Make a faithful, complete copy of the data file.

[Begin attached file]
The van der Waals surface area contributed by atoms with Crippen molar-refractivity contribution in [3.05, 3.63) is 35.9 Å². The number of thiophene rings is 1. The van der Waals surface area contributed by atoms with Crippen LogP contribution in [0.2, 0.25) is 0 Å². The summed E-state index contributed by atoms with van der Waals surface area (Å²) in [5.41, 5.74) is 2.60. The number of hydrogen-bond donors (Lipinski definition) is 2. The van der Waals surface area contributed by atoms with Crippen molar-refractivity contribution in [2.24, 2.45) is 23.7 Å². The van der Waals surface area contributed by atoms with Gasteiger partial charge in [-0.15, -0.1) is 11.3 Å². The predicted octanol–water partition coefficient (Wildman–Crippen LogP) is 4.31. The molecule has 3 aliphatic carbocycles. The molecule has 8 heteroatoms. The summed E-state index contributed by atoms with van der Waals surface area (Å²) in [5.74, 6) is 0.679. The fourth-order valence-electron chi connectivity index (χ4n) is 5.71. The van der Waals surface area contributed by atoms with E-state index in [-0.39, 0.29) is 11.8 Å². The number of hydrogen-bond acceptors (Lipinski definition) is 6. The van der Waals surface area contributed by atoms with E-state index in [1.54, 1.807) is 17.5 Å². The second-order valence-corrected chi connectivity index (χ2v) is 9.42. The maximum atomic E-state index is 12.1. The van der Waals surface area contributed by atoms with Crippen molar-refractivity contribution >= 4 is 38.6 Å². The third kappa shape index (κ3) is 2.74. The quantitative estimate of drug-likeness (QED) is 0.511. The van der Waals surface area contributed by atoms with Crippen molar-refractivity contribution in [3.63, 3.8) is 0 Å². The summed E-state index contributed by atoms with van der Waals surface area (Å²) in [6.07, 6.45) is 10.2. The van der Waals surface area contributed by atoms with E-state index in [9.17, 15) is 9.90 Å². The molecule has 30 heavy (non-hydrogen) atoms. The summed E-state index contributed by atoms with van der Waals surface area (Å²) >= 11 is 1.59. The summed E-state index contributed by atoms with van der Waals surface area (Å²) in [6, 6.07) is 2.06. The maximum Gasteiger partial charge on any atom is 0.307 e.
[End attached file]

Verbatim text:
The van der Waals surface area contributed by atoms with Crippen molar-refractivity contribution in [3.05, 3.63) is 35.9 Å². The number of thiophene rings is 1. The van der Waals surface area contributed by atoms with Crippen LogP contribution in [0.2, 0.25) is 0 Å². The summed E-state index contributed by atoms with van der Waals surface area (Å²) in [5.41, 5.74) is 2.60. The number of hydrogen-bond donors (Lipinski definition) is 2. The van der Waals surface area contributed by atoms with Crippen molar-refractivity contribution in [2.24, 2.45) is 23.7 Å². The van der Waals surface area contributed by atoms with Gasteiger partial charge in [-0.15, -0.1) is 11.3 Å². The predicted octanol–water partition coefficient (Wildman–Crippen LogP) is 4.31. The molecule has 3 aliphatic carbocycles. The molecule has 8 heteroatoms. The summed E-state index contributed by atoms with van der Waals surface area (Å²) in [5.74, 6) is 0.679. The fourth-order valence-electron chi connectivity index (χ4n) is 5.71. The van der Waals surface area contributed by atoms with E-state index in [-0.39, 0.29) is 11.8 Å². The number of hydrogen-bond acceptors (Lipinski definition) is 6. The van der Waals surface area contributed by atoms with E-state index in [1.54, 1.807) is 17.5 Å². The second-order valence-corrected chi connectivity index (χ2v) is 9.42. The maximum atomic E-state index is 12.1. The van der Waals surface area contributed by atoms with Crippen molar-refractivity contribution >= 4 is 38.6 Å². The third kappa shape index (κ3) is 2.74. The quantitative estimate of drug-likeness (QED) is 0.511. The van der Waals surface area contributed by atoms with Crippen molar-refractivity contribution in [3.63, 3.8) is 0 Å². The summed E-state index contributed by atoms with van der Waals surface area (Å²) in [6.07, 6.45) is 10.2. The van der Waals surface area contributed by atoms with E-state index in [9.17, 15) is 9.90 Å². The molecule has 30 heavy (non-hydrogen) atoms. The summed E-state index contributed by atoms with van der Waals surface area (Å²) >= 11 is 1.59. The summed E-state index contributed by atoms with van der Waals surface area (Å²) in [6, 6.07) is 2.06. The maximum Gasteiger partial charge on any atom is 0.307 e.